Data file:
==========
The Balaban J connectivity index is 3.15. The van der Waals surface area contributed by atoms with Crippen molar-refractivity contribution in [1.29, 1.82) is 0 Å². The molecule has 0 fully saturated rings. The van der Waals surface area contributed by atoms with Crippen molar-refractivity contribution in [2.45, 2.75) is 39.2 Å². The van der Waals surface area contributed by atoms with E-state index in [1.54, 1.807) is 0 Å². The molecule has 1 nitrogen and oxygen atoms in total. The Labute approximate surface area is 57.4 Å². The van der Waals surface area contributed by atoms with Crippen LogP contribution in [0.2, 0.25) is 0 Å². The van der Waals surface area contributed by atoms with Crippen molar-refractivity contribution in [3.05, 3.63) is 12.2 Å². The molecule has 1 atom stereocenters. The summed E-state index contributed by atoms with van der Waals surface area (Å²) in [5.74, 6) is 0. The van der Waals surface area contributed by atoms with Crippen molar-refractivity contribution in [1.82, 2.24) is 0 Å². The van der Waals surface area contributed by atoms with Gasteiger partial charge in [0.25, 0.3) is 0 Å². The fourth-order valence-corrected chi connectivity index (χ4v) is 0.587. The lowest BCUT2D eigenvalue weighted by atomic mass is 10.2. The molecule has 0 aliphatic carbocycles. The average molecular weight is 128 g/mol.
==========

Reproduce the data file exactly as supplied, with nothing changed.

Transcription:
The Balaban J connectivity index is 3.15. The van der Waals surface area contributed by atoms with Crippen molar-refractivity contribution in [1.29, 1.82) is 0 Å². The molecule has 0 fully saturated rings. The van der Waals surface area contributed by atoms with Crippen molar-refractivity contribution in [2.45, 2.75) is 39.2 Å². The van der Waals surface area contributed by atoms with E-state index in [1.54, 1.807) is 0 Å². The molecule has 1 nitrogen and oxygen atoms in total. The Labute approximate surface area is 57.4 Å². The van der Waals surface area contributed by atoms with Crippen LogP contribution in [0.2, 0.25) is 0 Å². The van der Waals surface area contributed by atoms with Crippen molar-refractivity contribution in [3.05, 3.63) is 12.2 Å². The molecule has 1 atom stereocenters. The summed E-state index contributed by atoms with van der Waals surface area (Å²) in [5.74, 6) is 0. The van der Waals surface area contributed by atoms with Crippen molar-refractivity contribution in [1.82, 2.24) is 0 Å². The van der Waals surface area contributed by atoms with Gasteiger partial charge in [0.25, 0.3) is 0 Å². The fourth-order valence-corrected chi connectivity index (χ4v) is 0.587. The lowest BCUT2D eigenvalue weighted by atomic mass is 10.2. The molecule has 0 aliphatic carbocycles. The average molecular weight is 128 g/mol.